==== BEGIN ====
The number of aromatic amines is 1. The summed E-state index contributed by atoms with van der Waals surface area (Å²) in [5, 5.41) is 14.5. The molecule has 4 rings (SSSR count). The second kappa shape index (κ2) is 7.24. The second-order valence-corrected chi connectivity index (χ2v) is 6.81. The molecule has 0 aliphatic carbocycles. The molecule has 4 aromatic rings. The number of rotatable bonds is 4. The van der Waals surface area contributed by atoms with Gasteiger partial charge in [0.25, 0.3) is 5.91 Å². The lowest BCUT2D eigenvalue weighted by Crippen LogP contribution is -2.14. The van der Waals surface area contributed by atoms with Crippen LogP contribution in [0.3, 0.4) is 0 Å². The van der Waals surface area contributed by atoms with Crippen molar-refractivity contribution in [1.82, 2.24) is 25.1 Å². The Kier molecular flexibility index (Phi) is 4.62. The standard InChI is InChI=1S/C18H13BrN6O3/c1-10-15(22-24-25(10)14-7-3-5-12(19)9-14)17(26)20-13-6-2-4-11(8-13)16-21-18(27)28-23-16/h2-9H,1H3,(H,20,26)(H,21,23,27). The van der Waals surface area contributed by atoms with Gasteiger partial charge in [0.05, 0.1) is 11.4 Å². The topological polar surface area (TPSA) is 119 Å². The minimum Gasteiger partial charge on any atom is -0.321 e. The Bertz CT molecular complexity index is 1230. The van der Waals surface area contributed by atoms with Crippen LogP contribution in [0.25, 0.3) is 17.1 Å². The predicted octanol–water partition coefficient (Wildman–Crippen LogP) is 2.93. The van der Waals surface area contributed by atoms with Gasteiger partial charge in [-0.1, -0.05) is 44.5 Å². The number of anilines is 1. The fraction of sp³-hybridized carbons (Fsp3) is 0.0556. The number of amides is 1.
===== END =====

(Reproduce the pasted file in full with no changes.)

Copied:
The number of aromatic amines is 1. The summed E-state index contributed by atoms with van der Waals surface area (Å²) in [5, 5.41) is 14.5. The molecule has 4 rings (SSSR count). The second kappa shape index (κ2) is 7.24. The second-order valence-corrected chi connectivity index (χ2v) is 6.81. The molecule has 0 aliphatic carbocycles. The molecule has 4 aromatic rings. The number of rotatable bonds is 4. The van der Waals surface area contributed by atoms with Gasteiger partial charge in [0.25, 0.3) is 5.91 Å². The lowest BCUT2D eigenvalue weighted by Crippen LogP contribution is -2.14. The van der Waals surface area contributed by atoms with Crippen LogP contribution in [0.3, 0.4) is 0 Å². The van der Waals surface area contributed by atoms with Crippen molar-refractivity contribution in [1.82, 2.24) is 25.1 Å². The Kier molecular flexibility index (Phi) is 4.62. The standard InChI is InChI=1S/C18H13BrN6O3/c1-10-15(22-24-25(10)14-7-3-5-12(19)9-14)17(26)20-13-6-2-4-11(8-13)16-21-18(27)28-23-16/h2-9H,1H3,(H,20,26)(H,21,23,27). The van der Waals surface area contributed by atoms with Gasteiger partial charge in [0.05, 0.1) is 11.4 Å². The topological polar surface area (TPSA) is 119 Å². The minimum Gasteiger partial charge on any atom is -0.321 e. The Bertz CT molecular complexity index is 1230. The van der Waals surface area contributed by atoms with Crippen LogP contribution in [0.25, 0.3) is 17.1 Å². The predicted octanol–water partition coefficient (Wildman–Crippen LogP) is 2.93. The van der Waals surface area contributed by atoms with Gasteiger partial charge in [-0.1, -0.05) is 44.5 Å². The number of anilines is 1. The fraction of sp³-hybridized carbons (Fsp3) is 0.0556. The number of amides is 1.